Sitting on the Group W Bench


I first heard “Alice’s Restaurant” in 1968 on Washington DC’s underground radio station WHFS. The most memorable time I heard it was in May 1970 on the day after the military murders at Kent State when a friend read it in homeroom at the junior high I attended in Frankfurt, Germany. The song’s innocence and hope echo today in the empty chambers of our empty culture where the current antiwar movement has yet to find an anthem. For those who don’t know this song by Arlo Guthrie, it is the story of a littering arrest that becomes a humorous yet pointed diatribe against the culture of war and conformity. The littering arrest itself took place on Thanksgiving Day in 1965 and the draft was in full swing-filling the growing demands of the war machine and its war of the day.

Guthrie’s song was part of a general distrust of authority making its way back into white America after a post World War Two hiatus. It was more than distrust actually. In fact, it was turning quickly into a refusal to go along with said authority. For the most part, this sentiment was most profoundly felt and expressed by the young via their music, culture and politics. In a story told several times over and with an equal number of twists, the youth counterculture of the time was a culture of opposition. Sometimes that opposition took the form of protests and direct action against authority and sometimes it wore the costume of color and danced to music enhanced by sex and drugs. As naïve as its audience and as jaded as its target, Arlo Guthrie’s “Alice’s Restaurant Massacree” combined all of the counterculture’s aspects into a tale of disgust with the corporate status quo, opposition to its desire to classify us all and throw us into war, and some good ol’ fun.

What can be more traditional than Thanksgiving, after all? Despite its negative historical connotations in that it celebrates the beginning of the Europeans’ ethnic cleansing of the American continent’s indigenous peoples, most folks in the United States celebrate it. It’s not that they are celebrating their ancestors’ massacre of the native peoples; it’s that they see it as a time to gather with friends and family and have a good time. Even the homeless shelters take on a bit of a festive air this Thursday in November as merchants and individuals contribute time and money to preparing a traditional Thanksgiving meal for the residents of those often quite dismal places of refuge. Of course, the next day there is no more turkey and stuffing on the table and those without permanent shelter are still without a home. The wealthy, meanwhile, scrape several days worth of poor folks’ Thanksgiving dinners into their garbage disposals.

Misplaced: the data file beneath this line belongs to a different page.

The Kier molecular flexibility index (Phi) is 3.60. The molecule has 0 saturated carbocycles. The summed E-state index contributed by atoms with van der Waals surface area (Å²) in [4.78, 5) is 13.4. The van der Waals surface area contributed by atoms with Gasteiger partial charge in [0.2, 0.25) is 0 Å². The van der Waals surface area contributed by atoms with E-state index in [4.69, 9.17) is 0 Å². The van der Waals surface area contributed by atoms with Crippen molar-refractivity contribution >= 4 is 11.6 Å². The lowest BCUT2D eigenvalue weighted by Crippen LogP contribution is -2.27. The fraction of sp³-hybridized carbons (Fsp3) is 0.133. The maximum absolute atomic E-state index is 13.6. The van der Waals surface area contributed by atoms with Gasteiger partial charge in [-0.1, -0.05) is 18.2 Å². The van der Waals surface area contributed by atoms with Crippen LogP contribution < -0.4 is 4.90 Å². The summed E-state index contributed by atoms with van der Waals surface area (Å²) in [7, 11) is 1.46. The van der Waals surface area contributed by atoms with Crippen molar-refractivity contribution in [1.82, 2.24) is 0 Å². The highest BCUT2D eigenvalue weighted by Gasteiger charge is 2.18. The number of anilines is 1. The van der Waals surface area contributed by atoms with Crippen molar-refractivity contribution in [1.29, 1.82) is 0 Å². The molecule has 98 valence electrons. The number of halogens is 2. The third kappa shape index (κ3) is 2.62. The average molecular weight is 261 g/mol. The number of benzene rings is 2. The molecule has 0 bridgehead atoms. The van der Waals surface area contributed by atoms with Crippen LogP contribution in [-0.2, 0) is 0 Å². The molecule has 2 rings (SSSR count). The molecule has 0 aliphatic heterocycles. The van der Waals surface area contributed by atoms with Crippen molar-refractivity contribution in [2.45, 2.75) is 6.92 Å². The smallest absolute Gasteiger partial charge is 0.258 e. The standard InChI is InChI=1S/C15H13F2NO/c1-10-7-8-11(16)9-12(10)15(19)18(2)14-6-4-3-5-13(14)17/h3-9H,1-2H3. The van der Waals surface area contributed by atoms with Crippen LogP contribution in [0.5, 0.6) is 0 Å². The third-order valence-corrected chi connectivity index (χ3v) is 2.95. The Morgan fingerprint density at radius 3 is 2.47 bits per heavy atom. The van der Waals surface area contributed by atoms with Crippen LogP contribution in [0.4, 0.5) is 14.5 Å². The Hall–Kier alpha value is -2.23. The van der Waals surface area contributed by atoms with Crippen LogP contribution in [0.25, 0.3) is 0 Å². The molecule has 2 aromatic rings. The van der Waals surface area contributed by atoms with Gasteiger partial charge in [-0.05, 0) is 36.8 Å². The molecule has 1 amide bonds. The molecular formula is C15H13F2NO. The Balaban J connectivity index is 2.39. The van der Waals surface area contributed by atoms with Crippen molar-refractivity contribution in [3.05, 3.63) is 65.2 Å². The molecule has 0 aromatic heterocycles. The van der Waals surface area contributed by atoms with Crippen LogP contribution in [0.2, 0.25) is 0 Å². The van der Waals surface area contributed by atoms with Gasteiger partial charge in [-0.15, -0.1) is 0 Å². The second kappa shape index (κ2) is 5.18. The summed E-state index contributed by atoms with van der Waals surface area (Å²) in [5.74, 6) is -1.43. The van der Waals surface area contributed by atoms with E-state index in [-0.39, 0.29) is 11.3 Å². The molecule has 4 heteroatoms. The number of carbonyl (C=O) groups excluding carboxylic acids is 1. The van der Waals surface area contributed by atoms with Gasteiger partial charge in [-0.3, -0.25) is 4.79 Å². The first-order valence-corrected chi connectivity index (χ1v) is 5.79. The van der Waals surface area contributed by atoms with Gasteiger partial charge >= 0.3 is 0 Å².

The second part of Arlo’s song takes place at the draft induction center formerly located on Whitehall Street in Manhattan, New York. He has received his draft notice and is reporting for the physical and mental exam that was given every inductee before he had his locks shorn and went off to boot camp and a life of military. After going through a number of tests, which are related quite hilariously by Guthrie, he is finally at the last station on his induction, where he is asked, “Have you ever been arrested?” This question naturally brings up Guthrie’s entire tale of his Thanksgiving arrest for littering in Massachusetts and the entire trial following the arrest. Because of his arrest, he is sent to the Group W bench with all the other “criminals.” There he is given another form that ends with the question: “Have you rehabilitated yourself?” I’ll let Arlo tell the rest of the story …

I went over to the sargeant, and I said, “Sargeant, you got a lot a damn gall to ask me if I’ve rehabilitated myself, I mean, (with added emphasis and a sneer)

I mean, I mean that just, I’m sittin’ here on the bench,

I mean I’m sittin here on the Group W bench ’cause you want to know if I’m moral enough to join the army, burn women, kids, houses and villages after bein’ a litterbug.”

Guthrie is not drafted because of his record. And his Thanksgivings will never be the same. Neither should ours, even if George Bush shows up for a photo op in Baghdad with a plastic turkey and a couple dozen unarmed handpicked-for-their-loyalty troops. There are thousands of other troops who have deserted because they don’t want to go back to Iraq. Protesters have been arrested in Olympia and Tacoma, WA. For blocking military shipments. It’s time that those who oppose these dirty little wars join their fellow antiwarriors in the Pacific Northwest on today’s Group W bench. Who knows, we might start a movement.

Watch it here:

RON JACOBS is author of The Way the Wind Blew: a history of the Weather Underground, which is just republished by Verso. Jacobs’ essay on Big Bill Broonzy is featured in CounterPunch’s collection on music, art and sex, Serpents in the Garden. His first novel, Short Order Frame Up, is published by Mainstay Press. He can be reached at:



Ron Jacobs is the author of Daydream Sunset: Sixties Counterculture in the Seventies published by CounterPunch Books. He has a new book, titled Nowhere Land: Journeys Through a Broken Nation coming out in Spring 2024.   He lives in Vermont. He can be reached at: